You have delighted us long enough.

Of libraries and G-Men

J. Edgar Hoover’s connection to libraries

I have been slowly reading my way through Kathleen Low’s book Casanova Was a Librarian: A Light-Hearted Look at the Profession, published by McFarland in 2007. (By the way, Casanova was only a librarian the final four years of his life, a job he took out of desperate need for money.) While reading about famous librarians throughout history, my husband had to endure lots of “I didn’t know that!” shout-outs. For example, I never knew that J. Edgar Hoover, the infamous iron fist behind the FBI, was at all associated with libraries. In fact, he worked for five years at the Library of Congress. (By the way, I got to visit our nation’s premier library at an American Library Association Annual Conference, on a special behind-the-scenes tour for librarians. It was fabulous!)

Born in Washington D.C., Hoover got a job as a messenger at the Library of Congress in order to qualify for the federal work-study program, to help fund his way through George Washington University. He rose to the position of library cataloger and finally, clerk — but never to the level of librarian. After graduating with a master’s in law, he quit to pursue a position at the Department of Justice, and the rest, as they say, is history.

J. Edgar Hoover, FBI Photos, is in the public domain
J. Edgar Hoover, FBI Photos, is in the public domain

Several biographers, including Curt Gentry in J. Edgar Hoover: The Man and His Secrets, speculate that had Hoover stayed at the Library of Congress, he would have eventually become the head librarian. And the absence of a library science degree wouldn’t have been an issue. Of the 13 individuals — all men — who have held the Librarian of Congress title, only 3 have had prior experience and/or library education. (Sigh.)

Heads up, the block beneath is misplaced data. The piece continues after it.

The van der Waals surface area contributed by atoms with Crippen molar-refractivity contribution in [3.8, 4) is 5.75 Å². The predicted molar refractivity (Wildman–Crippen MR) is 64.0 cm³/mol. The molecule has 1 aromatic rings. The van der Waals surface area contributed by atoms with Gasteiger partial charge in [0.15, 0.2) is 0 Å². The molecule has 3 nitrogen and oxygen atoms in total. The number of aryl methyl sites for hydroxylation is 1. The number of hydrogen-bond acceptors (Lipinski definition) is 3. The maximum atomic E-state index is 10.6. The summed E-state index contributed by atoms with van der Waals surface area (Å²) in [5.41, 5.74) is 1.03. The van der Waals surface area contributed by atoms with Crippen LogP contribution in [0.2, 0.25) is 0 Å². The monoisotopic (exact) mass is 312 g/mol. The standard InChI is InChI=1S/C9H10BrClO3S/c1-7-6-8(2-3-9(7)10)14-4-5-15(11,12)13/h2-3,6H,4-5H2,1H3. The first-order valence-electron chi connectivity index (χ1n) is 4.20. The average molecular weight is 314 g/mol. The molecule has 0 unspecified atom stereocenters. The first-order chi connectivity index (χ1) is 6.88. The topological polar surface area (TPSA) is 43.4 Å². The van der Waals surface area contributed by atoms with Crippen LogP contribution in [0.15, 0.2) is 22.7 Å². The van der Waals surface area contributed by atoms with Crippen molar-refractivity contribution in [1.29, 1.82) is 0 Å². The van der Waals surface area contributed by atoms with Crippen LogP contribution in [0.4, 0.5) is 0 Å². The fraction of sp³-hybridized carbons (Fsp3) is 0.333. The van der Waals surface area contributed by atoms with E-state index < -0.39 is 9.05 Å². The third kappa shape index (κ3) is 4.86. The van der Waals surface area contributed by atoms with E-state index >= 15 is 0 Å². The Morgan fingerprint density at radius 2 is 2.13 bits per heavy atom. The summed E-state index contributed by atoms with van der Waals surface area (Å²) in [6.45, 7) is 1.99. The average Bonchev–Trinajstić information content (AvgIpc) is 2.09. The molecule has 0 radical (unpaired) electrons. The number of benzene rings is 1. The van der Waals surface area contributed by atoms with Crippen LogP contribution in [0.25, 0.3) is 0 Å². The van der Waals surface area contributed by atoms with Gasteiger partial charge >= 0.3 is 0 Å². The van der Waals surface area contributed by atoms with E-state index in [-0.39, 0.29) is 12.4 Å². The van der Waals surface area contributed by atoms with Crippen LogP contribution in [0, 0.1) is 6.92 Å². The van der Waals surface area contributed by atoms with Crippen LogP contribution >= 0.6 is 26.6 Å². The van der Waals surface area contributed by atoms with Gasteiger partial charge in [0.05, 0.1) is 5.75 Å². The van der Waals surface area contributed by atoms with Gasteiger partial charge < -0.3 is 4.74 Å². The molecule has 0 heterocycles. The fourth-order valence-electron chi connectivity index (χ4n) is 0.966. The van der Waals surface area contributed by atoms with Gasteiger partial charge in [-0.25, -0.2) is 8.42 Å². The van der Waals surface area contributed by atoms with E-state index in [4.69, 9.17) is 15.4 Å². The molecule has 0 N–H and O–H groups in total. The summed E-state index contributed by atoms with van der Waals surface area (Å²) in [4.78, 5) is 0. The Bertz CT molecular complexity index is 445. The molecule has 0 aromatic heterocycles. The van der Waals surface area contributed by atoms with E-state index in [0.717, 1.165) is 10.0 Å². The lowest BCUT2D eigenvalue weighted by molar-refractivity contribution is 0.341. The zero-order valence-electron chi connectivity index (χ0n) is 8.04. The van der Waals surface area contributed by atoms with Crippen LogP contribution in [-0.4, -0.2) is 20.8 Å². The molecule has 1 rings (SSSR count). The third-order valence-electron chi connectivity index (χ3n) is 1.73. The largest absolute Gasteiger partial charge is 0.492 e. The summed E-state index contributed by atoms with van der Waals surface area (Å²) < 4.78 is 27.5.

But, of course, most librarian films do not mention library training or job qualifications (click here for a previous related post on that topic), and I personally include any library worker as reel librarians, as well.

So it looks like I’ll be putting the latest Clint Eastwood film, J. Edgar, on my list to watch. It has earned middling-to-respectable reviews, and lead star Leonardo DiCaprio has garnered Best Actor nominations for the Golden Globes and Screen Actors Guild awards. Will he get an Oscar nomination?

The Library of Congress can be glimpsed in the trailer below. And a review in the Seattle Times mentions a scene from the film set in the library, in which Hoover is “thrilled by the organization of the card catalog.” And who wouldn’t be? 😉

J. Edgar Movie Trailer” video uploaded by Kellvin Chavez is licensed under a Standard YouTube license

Also, you might be interested in The F.B.I. Story (1959), cinematically illustrating (or embellishing?) the history of the FBI. Jimmy Stewart plays G-Man John Michael “Chip” Hardesty, who marries public librarian Lucy Ann (Vera Miles).


Sources used:


  • Gentry, Curt. J. Edgar Hoover: The Man and the Secrets. W. W. Norton, 2001.
  • Low, Kathleen. Casanova Was a Librarian: A Light-Hearted Look at the Profession. McFarland, 2007.
  • Macdonald, Moira. “Confusing ‘J. Edgar’ More Sketch than Portrait.” Seattle Times, 10 November 2011.